Tips for making your recipe binder work for you

Yes, it sounds a little like something a kitchen overachiever would have; a vast collection of numbered, color coded, perfectly filed recipe binders filled with insightful, witty, precise notes on successfully executed dinner parties, wildly popular family supper ideas, and go-to instructions on everything from how to properly remove the flesh of an avocado to which method for peeling an entire head of garlic is the fastest.

A very durable leather recipe binder.

Let’s leave that image behind for a moment and discuss reality. In a real, working kitchen, you write stuff down. Whether you cover your refrigerator with sticky notes or fold down the edges of your favorite cookbooks is entirely up to you. If you’ve entertained the idea of making your culinary discoveries a bit easier to access and share, a recipe binder is probably in your future.

Here are a few things to keep in mind as you make your recipe binder a part of your cooking life.

  • Use tabs. You know, the kind that stick out on the side of the pages. There may not be much to it at first but before long, you’ll be wishing you could hire a professional indexer to handle your out of control binder. Label now, cry less later.
  • Perfectionism will hold you back. Your binder works for you. You do not work for it. Misspellings, inexact measurements, and little notes in the margins about which kid likes which dish best aren’t all necessary to the function of your binder, but they give it character, which is priceless.
  • Go for durability. This binder is going to get dropped. You will probably spill something on it at some point. Make sure it can stand the test of time.

For more information on how to create a recipe binder that will stand the test of time and serve you well in the kitchen, please contact us.

Check for Fresh Eggs

How to Check for Fresh Eggs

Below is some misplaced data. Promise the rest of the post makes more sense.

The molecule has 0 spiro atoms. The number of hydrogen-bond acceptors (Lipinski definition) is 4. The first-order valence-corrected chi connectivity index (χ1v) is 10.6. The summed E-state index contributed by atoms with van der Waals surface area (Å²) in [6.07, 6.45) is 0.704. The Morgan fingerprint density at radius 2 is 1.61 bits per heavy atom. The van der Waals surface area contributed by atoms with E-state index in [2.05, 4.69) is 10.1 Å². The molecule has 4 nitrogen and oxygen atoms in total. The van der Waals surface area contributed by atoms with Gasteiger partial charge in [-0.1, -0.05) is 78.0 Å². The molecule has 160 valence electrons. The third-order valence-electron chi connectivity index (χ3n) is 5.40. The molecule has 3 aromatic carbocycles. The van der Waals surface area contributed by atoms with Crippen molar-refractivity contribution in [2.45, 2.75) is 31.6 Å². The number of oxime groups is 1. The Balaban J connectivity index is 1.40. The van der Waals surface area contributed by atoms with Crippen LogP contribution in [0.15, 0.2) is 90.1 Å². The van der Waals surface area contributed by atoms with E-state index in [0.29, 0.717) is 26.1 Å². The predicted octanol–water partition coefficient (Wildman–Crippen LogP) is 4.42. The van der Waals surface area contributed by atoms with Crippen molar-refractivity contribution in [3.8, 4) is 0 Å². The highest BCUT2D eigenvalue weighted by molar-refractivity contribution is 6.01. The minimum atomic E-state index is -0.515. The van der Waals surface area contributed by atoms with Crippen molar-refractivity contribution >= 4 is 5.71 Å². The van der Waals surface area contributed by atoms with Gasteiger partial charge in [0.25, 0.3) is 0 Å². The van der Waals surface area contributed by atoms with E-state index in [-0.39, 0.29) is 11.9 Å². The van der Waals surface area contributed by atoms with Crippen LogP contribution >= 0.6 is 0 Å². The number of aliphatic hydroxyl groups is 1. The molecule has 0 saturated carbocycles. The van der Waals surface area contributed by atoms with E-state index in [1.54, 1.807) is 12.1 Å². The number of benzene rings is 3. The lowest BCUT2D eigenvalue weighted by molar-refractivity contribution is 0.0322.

#1. This is just what my Mum once told me. If you do this test and get sick and die, well, please don’t sue the Cookbook People. We sell delightful recipe binders and recipe boxes and write cookbook software. We aren’t organic biologists.

#2. That said, if you use this test, cook the good eggs immediately. Bacteria can get in through the water through the shell once you submerge them.

#3. Fresh eggs are harder to peel after boiling than older eggs.

#4. Always spin your eggs a little in the grocery store. If one sticks to the carton, you’ve got a bad egg. Nobody likes a bad egg.

#5. Please buy Free Range Eggs. They taste better, they only cost a little more, and the lovely birds shouldn’t spend their whole lives in little boxes. #6. Place this useful tidbit inside your recipe binder! 🙂

Preserve Herbs for the Winter

Another handy tip to save for your recipe box:

Freezing herbs in water causes them to crystalize, damaging flavor. Olive oil will not have this effect, but will preserve herbs by preventing contact with air. Frozen olive oil has the consistency of butter. Olive Oil easily reconstitutes when melted without loss of flavor. Simply add the cube directly to your favorite sauce!

5 Simple Steps to a Meaningful Wedding Cookbook (and the most memorable wedding favors ever!)

Wedding Recipe Binder gift

1. Include a single recipe card with each of your invitations, and a note asking that they include a favorite recipe on it with their RSVP.

2. Enter all the recipes you receive into Matilda’s Cookbook Software.

3. Print the cookbooks at Staples for around $2-$4 each, one for each guest.

4. Make one cookbook for the bride and groom that’s bound into a beautiful recipe binder.

5. Let each guest leave the wedding with a unique gift they helped create. Let the bride and groom leave with a foundation of recipes that joins two families and numerous loved ones.

Easy way to make a naked potato

potatoe peeled

Peeling a potato without a knife

This also works for tomatoes. I made a marinara sauce the other day and needed to quickly peel fourteen romas. I boiled seven at a time, never boiled for more than two minutes, then about two minutes in the ice water. I cored them first (just cut the little stem at the top out) and cut an X in the bottom so the skins would slip off easier.

This one is not quite done:

Bottle Bag Closer